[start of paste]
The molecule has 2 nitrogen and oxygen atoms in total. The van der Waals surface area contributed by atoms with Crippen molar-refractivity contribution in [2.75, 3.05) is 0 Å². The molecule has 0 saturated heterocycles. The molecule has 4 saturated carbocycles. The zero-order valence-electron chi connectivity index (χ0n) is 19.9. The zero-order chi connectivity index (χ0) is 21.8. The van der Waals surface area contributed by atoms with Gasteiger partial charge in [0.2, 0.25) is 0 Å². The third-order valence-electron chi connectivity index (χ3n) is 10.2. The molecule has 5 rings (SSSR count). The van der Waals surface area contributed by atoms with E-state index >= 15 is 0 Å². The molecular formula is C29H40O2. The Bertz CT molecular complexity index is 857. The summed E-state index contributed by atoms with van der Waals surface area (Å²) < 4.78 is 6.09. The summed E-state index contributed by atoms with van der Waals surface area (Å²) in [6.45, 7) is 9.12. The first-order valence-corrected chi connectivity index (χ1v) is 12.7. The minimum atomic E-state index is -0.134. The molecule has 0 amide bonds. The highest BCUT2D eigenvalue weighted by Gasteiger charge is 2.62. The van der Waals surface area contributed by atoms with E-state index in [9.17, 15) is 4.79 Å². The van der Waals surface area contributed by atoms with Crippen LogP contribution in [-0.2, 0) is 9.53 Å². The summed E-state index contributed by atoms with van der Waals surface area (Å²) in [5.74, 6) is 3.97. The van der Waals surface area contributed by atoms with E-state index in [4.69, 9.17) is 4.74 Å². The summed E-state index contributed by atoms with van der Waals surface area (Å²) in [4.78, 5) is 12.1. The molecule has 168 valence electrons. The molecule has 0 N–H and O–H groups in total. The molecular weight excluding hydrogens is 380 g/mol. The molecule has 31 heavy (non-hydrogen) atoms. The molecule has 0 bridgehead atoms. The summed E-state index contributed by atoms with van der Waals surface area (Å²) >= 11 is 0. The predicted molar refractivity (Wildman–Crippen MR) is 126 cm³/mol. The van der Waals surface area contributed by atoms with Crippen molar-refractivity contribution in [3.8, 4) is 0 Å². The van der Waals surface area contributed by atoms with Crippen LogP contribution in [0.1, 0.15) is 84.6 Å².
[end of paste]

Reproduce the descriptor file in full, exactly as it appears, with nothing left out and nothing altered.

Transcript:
The molecule has 2 nitrogen and oxygen atoms in total. The van der Waals surface area contributed by atoms with Crippen molar-refractivity contribution in [2.75, 3.05) is 0 Å². The molecule has 0 saturated heterocycles. The molecule has 4 saturated carbocycles. The zero-order valence-electron chi connectivity index (χ0n) is 19.9. The zero-order chi connectivity index (χ0) is 21.8. The van der Waals surface area contributed by atoms with Gasteiger partial charge in [0.2, 0.25) is 0 Å². The third-order valence-electron chi connectivity index (χ3n) is 10.2. The molecule has 5 rings (SSSR count). The van der Waals surface area contributed by atoms with E-state index >= 15 is 0 Å². The molecular formula is C29H40O2. The Bertz CT molecular complexity index is 857. The summed E-state index contributed by atoms with van der Waals surface area (Å²) < 4.78 is 6.09. The summed E-state index contributed by atoms with van der Waals surface area (Å²) in [6.45, 7) is 9.12. The first-order valence-corrected chi connectivity index (χ1v) is 12.7. The minimum atomic E-state index is -0.134. The molecule has 0 amide bonds. The highest BCUT2D eigenvalue weighted by Gasteiger charge is 2.62. The van der Waals surface area contributed by atoms with E-state index in [9.17, 15) is 4.79 Å². The van der Waals surface area contributed by atoms with Crippen LogP contribution in [-0.2, 0) is 9.53 Å². The summed E-state index contributed by atoms with van der Waals surface area (Å²) in [5.74, 6) is 3.97. The van der Waals surface area contributed by atoms with E-state index in [4.69, 9.17) is 4.74 Å². The summed E-state index contributed by atoms with van der Waals surface area (Å²) in [4.78, 5) is 12.1. The molecule has 168 valence electrons. The molecule has 0 N–H and O–H groups in total. The molecular weight excluding hydrogens is 380 g/mol. The molecule has 31 heavy (non-hydrogen) atoms. The molecule has 0 bridgehead atoms. The summed E-state index contributed by atoms with van der Waals surface area (Å²) >= 11 is 0. The predicted molar refractivity (Wildman–Crippen MR) is 126 cm³/mol. The van der Waals surface area contributed by atoms with Crippen molar-refractivity contribution in [3.8, 4) is 0 Å². The van der Waals surface area contributed by atoms with Crippen LogP contribution in [0.1, 0.15) is 84.6 Å².